♦ Just before the holiday break, I took the official Myers-Briggs Type Indicator through our Career Services office. Many years ago, I’d taken an online version and scored as an INFJ (Introversion, Intuition, Feeling, Judging), and the characteristics seemed like a pretty accurate description (I’m pretty sure I read this page, and on another page the INFJ was described as “The Counselor,” which also seemed fairly accurate). So I was surprised when the results came back and I tested as an INTJ (Introversion, Intuition, Thinking, Judging), but the description was too spot-on to deny:
Have original minds and great drive for implementing their ideas and achieving their goals. Quickly see patterns in external events and develop long-range explanatory perspectives. When committed, organize a job and carry it through. Skeptical and independent, have high standards of competence and performance—for themselves and others.
You can find that description and the other fifteen personality types here. What I thought was most interesting was how my colleague Linda, who went over the results with me, talked about how understanding personality types really helps with communication—how do I receive information as an INTJ and how do I convey information effectively to other personality types. Interesting stuff!
♦ A few posts reflecting about fantasy have popped up lately that I found interesting food for thought about the genre (nothing spellbindingly new, but I always like reading about the genre):
John H. Stevens, “My Year of Bellowing about Fantastika,” at SF Signal
…I do write fantasy in part because it allows me to speak about longing and connection. But I also write fantasy because it allows me to describe the world we actually live in—a world which can be profoundly alienating, which is at its core fantastical. And it allows me to imagine a world that is different from the one we live in—because imagining different worlds may be the only way we can actually understand and change our own.
And here’s the part from Goss’s second post that I particularly liked:
Fantasy is dangerous because it is inherently subversive. To depart from reality is to question it as reality – to imagine alternatives. And that’s why I write it. Because it seems to me that much of what passes for reality is in fact an illusion, which often functions to maintain certain hierarchies and structures of power. I don’t think of these things when I write a story. Then, all I think about is story. But the underlying ideas and motives are there.
♦ If you’re looking for some fine post-holiday reading, why not check out issue 14 of Scheherezade’s Bequest over at Cabinet des Fees?
♦ Some posts about writing you might enjoy:
I enjoyed C.A. Belmond’s article, “Writer’s Wednesday: 5 Lies They Tell You about Writing,” which I found via Elizabeth Hand on Facebook. She debunks each of the following misleading ideas young writers are often fed: 1. Write what you know; 2. Descriptions are passé. Brand names are cool; 3. Fiction is a lie; 4. Literary fiction equals literature (and is therefore superior to genre fiction); 5. “Hey, writers are entertainers. I’m not trying to be Tolstoy.”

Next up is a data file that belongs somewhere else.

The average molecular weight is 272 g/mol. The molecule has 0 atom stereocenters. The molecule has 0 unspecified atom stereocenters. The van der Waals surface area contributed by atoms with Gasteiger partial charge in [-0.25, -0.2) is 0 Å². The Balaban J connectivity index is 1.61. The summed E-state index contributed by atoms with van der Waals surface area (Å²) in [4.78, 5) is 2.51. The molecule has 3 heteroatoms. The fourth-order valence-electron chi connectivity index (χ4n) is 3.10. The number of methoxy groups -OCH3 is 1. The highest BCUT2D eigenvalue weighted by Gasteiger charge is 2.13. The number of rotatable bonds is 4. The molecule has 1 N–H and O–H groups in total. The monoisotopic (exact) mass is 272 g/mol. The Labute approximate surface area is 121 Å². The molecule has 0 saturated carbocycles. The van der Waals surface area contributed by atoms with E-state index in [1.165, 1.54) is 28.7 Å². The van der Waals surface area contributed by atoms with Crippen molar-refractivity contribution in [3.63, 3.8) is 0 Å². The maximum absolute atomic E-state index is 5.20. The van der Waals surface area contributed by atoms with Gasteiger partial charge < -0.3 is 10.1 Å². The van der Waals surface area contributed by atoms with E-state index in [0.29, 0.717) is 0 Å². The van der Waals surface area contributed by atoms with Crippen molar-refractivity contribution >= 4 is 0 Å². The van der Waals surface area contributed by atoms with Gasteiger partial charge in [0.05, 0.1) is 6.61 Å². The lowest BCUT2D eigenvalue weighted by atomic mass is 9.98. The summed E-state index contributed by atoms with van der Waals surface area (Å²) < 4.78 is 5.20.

Chuck Wendig may describe his writing posts as “booze-soaked, profanity-laden shotgun blast[s] of dubious writing advice,” but his 25 Things Writers Should Know about Rejection is anything but dubious.
This Wondermark cartoon by David Malki!, “The Tyranny of Quality,” cracked me up (click the link to see the “punchline” when you hover the cursor over the cartoon):
♦ The blog Hey Oscar Wilde! It’s Clobberin’ Time “is an extension of a personal art collection of various artists interpreting their favourite literary figure/author/character.” I’m not sure how I missed this blog before, but it’s pretty fun. You’ll find lots of different kinds of art and subjects on Hey Oscar Wilde!—go check it out after looking at the samples below!
♦ Over at her blog The Kissed Mouth, Kirsty Stonell Walker has a great discussion on the painting below, At the First Touch of Winter, Summer Fades Away (1897) by Valentine Cameron Prinsep (click below image to make bigger). I’m pretty familiar with Victorian painting, but I’d never seen At the First Touch of Winter before. Great, great stuff.
♦ The tumblr Awesome People Hanging Out Together is exactly as described: photographs of awesome people just hanging out together.
♦ The very talented paper artist Su Blackwell did the set design work for a production of The Snow Queen, based on Hans Christian Andersen’s fairy tale, at the Rose Theatre, Kingston upon Thames. Enchanting, as ever. Check the link for more pictures.
though I also really like Wonder Woman Flies over Themiscyra
♦ Fun for the whole family: Jeff Gurwood‘s made Indyanimation, “a stop motion animated, shot for shot remake of the most exciting six minutes in film history—the opening scene of Raiders of the Lost Ark!” Via.